OnlyFans Model Jailed for ‘Harming Culture’ After Protests Against Military Junta

OnlyFans Model Jailed for ‘Harming Culture’ After Protests Against Military Junta

A popular OnlyFans model was sentenced to six years in jail Monday following her involvement in protests against Myanmar’s military junta.

A military tribunal hammered 34-year-old model Nange Mwe San, a former doctor with a successful OnlyFans account, with a six-year jail sentence for “harming culture and dignity,” according to the independent Burmese news source Democratic Voice of Burma. Radio Free Asia spoke to an unnamed friend of the jailed model, who confirmed the sentence came after a near-month-long trial.

Before her arrest, Nange Mwe San was often outspoken against the military dictatorship that ousted the democratically elected government in February 2021. She was prosecuted by the ruling military dictatorship under Section 33a of Electronic Transactions Law, DVB wrote, based on an interview with an unnamed lawyer close to the case. She had been denied a lawyer and was sentenced in a closed military court. She is the likely first woman to be jailed for ostensibly publishing content to OnlyFans in the country.

According to a report from Vice, Nang Mwe San had uploaded 74 videos and close to 350 images to her OnlyFans account. She had told Vice in a previous report that “Women in this country shouldn’t feel bad about what they are doing.”

Aung Kyaw Moe, an advisor who works for the shadow government Myanmar’s National Unity Government and self-professed member of the Rohingya community, told Vice that if Nang Mwe San “is not free to exercise her rights to sell sexy photos, no other woman is free to exercise their rights.”

The Section 33a statute broadly threatens users with jail time for actions “detrimental to security of the state or prevalence of law and order or community peace and tranquility or national solidarity or national economy or national culture.” The law was put in place in 2004 by the country’s previous military dictatorship but had never been repealed, according to a 2013 report by Human Rights Watch. It has had a chilling effect on internet speech, especially for those who post adult content online.

Because Nang Mwe San is from the North Dagon township, which lingers under martial law for ongoing protests against the military junta, she was hit with a quick sentence by the military itself, according to DVB.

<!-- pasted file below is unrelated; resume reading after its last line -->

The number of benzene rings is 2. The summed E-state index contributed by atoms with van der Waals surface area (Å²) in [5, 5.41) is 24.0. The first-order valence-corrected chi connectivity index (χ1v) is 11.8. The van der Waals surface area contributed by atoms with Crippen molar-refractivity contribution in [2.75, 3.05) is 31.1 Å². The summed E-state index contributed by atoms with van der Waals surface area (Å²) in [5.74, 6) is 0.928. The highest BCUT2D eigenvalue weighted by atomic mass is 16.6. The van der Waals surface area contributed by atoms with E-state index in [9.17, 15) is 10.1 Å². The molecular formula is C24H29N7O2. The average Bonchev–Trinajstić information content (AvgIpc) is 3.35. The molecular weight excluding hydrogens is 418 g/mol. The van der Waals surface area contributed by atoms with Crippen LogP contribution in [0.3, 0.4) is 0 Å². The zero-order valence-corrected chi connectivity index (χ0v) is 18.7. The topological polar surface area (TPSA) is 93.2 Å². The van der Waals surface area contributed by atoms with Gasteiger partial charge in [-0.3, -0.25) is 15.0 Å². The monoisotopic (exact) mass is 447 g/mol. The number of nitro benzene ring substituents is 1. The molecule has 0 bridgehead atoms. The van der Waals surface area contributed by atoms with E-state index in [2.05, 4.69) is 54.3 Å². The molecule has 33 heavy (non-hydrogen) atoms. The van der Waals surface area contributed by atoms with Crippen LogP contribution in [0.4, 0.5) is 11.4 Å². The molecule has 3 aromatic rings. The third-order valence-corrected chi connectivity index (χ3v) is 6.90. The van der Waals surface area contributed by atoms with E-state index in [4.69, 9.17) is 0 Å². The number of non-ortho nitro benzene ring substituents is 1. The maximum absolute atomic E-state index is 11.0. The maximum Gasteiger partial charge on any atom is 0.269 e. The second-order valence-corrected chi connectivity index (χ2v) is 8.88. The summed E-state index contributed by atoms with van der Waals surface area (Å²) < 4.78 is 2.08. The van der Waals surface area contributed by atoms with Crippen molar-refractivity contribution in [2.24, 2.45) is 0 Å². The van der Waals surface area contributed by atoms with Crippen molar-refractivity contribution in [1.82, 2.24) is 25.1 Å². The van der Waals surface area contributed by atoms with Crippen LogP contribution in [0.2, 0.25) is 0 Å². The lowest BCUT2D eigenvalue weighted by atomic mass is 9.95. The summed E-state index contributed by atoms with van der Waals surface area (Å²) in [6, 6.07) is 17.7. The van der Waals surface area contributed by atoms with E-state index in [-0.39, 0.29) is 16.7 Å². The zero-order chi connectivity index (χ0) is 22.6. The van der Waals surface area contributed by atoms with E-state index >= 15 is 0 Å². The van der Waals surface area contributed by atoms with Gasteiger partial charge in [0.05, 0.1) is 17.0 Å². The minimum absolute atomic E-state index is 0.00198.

The independent media organisation Myanmar Now reported in August, based on Junta-controlled media reports, that the military government had arrested Nang Mwe San at the same time as film actor Thinszar Wint Kyaw, who is facing the same charges. The latter also reportedly posted pictures of herself on Exantria, a site similar to OnlyFans that’s popular in Myanmar. Nang Mwe San was also active on Exantria, but since Thinzar Wint Kyaw was from a province not under martial law, her case is being tried in civil court, according to Radio Free Asia.

But as much as the country’s military dictatorship wants to make this a case about Burmese culture, human rights groups and anti-Myanmar junta activists have condemned the arrests and sentencing as politically motivated. Thinszar Wint Kyaw had previously been seen at a wedding wearing a uniform of the Shan State Progressive Party, a guerilla outfit that’s battled on and off with Myanmar’s military for years.

An unnamed Burmese lawyer cited by RFA decried the ruling, saying, “Myanmar’s culture will not benefit” from these arrests. The lawyer added that Section 33 of the ECA is too vague of what’s considered “harmful” to the country’s culture.

Post-coup, the Burmese military has arrested approximately 15,586 people and killed another 2,326, according to advocacy group Assistance Association for Political Prisoners. The ruling junta has continued its genocidal rampage against the Muslim-majority Rohingya people that started in 2016 under the democratic government.

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